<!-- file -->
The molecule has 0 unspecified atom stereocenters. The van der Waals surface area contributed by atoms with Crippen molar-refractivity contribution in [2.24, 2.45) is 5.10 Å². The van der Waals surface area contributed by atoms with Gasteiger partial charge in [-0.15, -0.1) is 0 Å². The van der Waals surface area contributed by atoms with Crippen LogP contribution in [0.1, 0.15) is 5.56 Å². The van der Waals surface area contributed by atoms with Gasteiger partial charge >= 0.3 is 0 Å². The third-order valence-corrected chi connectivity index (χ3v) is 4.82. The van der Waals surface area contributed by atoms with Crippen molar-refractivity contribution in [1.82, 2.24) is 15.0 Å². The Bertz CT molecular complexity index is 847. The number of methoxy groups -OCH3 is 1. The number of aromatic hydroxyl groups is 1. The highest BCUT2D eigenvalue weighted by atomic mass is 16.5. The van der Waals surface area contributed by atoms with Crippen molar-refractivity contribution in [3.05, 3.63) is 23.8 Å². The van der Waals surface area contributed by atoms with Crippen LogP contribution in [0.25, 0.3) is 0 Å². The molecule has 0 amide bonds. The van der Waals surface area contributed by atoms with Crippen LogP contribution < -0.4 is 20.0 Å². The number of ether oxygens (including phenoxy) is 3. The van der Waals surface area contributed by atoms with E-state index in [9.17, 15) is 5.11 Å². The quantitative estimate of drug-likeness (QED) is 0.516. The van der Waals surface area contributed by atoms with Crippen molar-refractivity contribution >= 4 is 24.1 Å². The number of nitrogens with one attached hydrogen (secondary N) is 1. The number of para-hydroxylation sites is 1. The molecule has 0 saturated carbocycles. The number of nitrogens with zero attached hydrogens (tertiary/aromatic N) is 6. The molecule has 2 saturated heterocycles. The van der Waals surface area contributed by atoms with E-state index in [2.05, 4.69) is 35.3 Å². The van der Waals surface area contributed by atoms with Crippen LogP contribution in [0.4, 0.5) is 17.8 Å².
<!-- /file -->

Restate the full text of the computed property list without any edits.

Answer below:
The molecule has 0 unspecified atom stereocenters. The van der Waals surface area contributed by atoms with Crippen molar-refractivity contribution in [2.24, 2.45) is 5.10 Å². The van der Waals surface area contributed by atoms with Gasteiger partial charge in [-0.15, -0.1) is 0 Å². The van der Waals surface area contributed by atoms with Crippen LogP contribution in [0.1, 0.15) is 5.56 Å². The van der Waals surface area contributed by atoms with Gasteiger partial charge >= 0.3 is 0 Å². The third-order valence-corrected chi connectivity index (χ3v) is 4.82. The van der Waals surface area contributed by atoms with Crippen molar-refractivity contribution in [1.82, 2.24) is 15.0 Å². The Bertz CT molecular complexity index is 847. The number of methoxy groups -OCH3 is 1. The number of aromatic hydroxyl groups is 1. The highest BCUT2D eigenvalue weighted by atomic mass is 16.5. The van der Waals surface area contributed by atoms with Crippen molar-refractivity contribution in [3.05, 3.63) is 23.8 Å². The van der Waals surface area contributed by atoms with Crippen LogP contribution in [0.25, 0.3) is 0 Å². The molecule has 0 amide bonds. The van der Waals surface area contributed by atoms with Crippen LogP contribution < -0.4 is 20.0 Å². The number of ether oxygens (including phenoxy) is 3. The van der Waals surface area contributed by atoms with E-state index in [9.17, 15) is 5.11 Å². The quantitative estimate of drug-likeness (QED) is 0.516. The van der Waals surface area contributed by atoms with Crippen molar-refractivity contribution >= 4 is 24.1 Å². The number of nitrogens with one attached hydrogen (secondary N) is 1. The number of para-hydroxylation sites is 1. The molecule has 0 saturated carbocycles. The number of nitrogens with zero attached hydrogens (tertiary/aromatic N) is 6. The molecule has 2 saturated heterocycles. The van der Waals surface area contributed by atoms with E-state index in [2.05, 4.69) is 35.3 Å². The van der Waals surface area contributed by atoms with Crippen LogP contribution in [0.4, 0.5) is 17.8 Å².